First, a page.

Sleep Disorder, Shift Work



Shift work disorder (SWD), classified as a circadian rhythm sleep-wake disorder, is characterized by symptoms of insomnia and/or excessive sleepiness when required to work during usual sleep times (1). SWD is caused by a misalignment between the internal circadian rhythm and the required sleep-wake schedule defined by nontraditional work shifts including night shifts, afternoon or evening shifts, early morning shifts, irregular shifts, and rotating shifts (2).



  • In the United States, approximately 20% of employed adults are shift workers, particularly in service-related occupations such as health care, protective services, transportation, and food services (2).
  • SWD has an estimated prevalence of approximately 2–5% in the general population of the United States (2).
  • Prevalence of SWD rises with age, particularly for adults age >50 years (1).

Etiology and Pathophysiology

  • Sleep disturbances in shift workers are explained by disruptions in two biologic processes. The homeostatic sleep drive and circadian rhythm of alertness interact with each other to regulate sleep. The homeostatic sleep drive increases with wakefulness and decreases with sleep. Alertness is regulated by the suprachiasmatic nucleus (SCN) of the anterior hypothalamus and promotes wakefulness during the daytime and sleep at night. As homeostatic sleep drive increases during the day, the circadian rhythm of alertness increases and vice versa (2),(3).
  • Circadian rhythms play a role multiple biologic functions, including regulation of body temperature, hormone levels, blood pressure, metabolism, cellular regeneration, sleep-wake cycles, and DNA transcription and translation (4). This internal biologic clock fluctuates with 24-hour cycles and is primarily regulated by external and environmental cues (3).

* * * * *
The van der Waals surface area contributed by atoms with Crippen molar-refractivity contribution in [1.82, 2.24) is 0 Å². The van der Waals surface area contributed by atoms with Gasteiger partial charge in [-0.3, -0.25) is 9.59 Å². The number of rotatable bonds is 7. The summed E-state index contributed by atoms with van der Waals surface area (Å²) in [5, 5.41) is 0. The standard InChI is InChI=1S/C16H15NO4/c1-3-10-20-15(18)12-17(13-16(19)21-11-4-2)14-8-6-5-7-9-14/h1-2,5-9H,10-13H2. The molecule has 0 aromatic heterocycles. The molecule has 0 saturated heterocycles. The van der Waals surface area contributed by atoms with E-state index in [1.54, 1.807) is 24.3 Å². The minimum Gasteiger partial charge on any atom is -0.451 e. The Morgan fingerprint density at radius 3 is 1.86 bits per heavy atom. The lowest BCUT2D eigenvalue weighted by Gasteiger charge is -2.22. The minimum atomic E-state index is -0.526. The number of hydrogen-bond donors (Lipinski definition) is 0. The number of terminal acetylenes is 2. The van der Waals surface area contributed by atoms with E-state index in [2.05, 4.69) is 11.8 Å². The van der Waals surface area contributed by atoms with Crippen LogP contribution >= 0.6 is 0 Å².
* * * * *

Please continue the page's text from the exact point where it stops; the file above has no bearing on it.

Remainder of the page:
• The strongest influence on circadian rhythm is light. Light entering the eyes stimulates the retinohypothalamic and retino-geniculo-hypothalamic pathways to the SCN of the hypothalamus, subsequently suppressing melatonin from the pineal gland. During the day, melatonin levels are low, and the circadian rhythm of alertness is high (2).
  • Periods of darkness cause the SCN to induce melatonin release from the pineal gland, which can also help to reset the molecular clock (4).
  • In shift workers, there is a misalignment between one’s endogenous circadian rhythm of sleep and wakefulness and a sleep-wake schedule based on nontraditional shift work. Dyssynchrony results in excessive sleepiness during the work shift and/or insomnia during desired sleep time (2),(3),(4).

Not all shift workers experience SWD and there is variability in symptoms occurring among shifts workers with SWD. One possibly genetically linked trait is a person’s preference for the morning versus the evening. This is partially linked to the polymorphism of the PER3 “clock” gene involved in sleep-wake regulation (2).

Risk Factors

  • Age >50 years (2)
  • Strong competing social and domestic needs (1)

General Prevention

  • Reduce or eliminate shift work.
  • Try to rotate shifts forward if shifts must be rotated.
  • Use bright light during shifts.
  • Improve sleep hygiene.
  • Schedule regular sleep including naps (<1 hour) just before a shift or, if possible, during a shift.

Commonly Associated Conditions

  • SWD has been associated with functional consequences including impaired immediate free recall, decreased processing speed, and selective attention impairments (4).
  • SWD has been associated with higher risk of vehicular accidents, job-related injuries (4).
  • SWD has been associated with poor physical health (including increased incidence of gastrointestinal [GI] disorders, cardiovascular disease [CVD], diabetes, and possible increase risk of cancers), as well as poor mental health (including increased incidence of substance use disorders and mood disorders) (4),(5).

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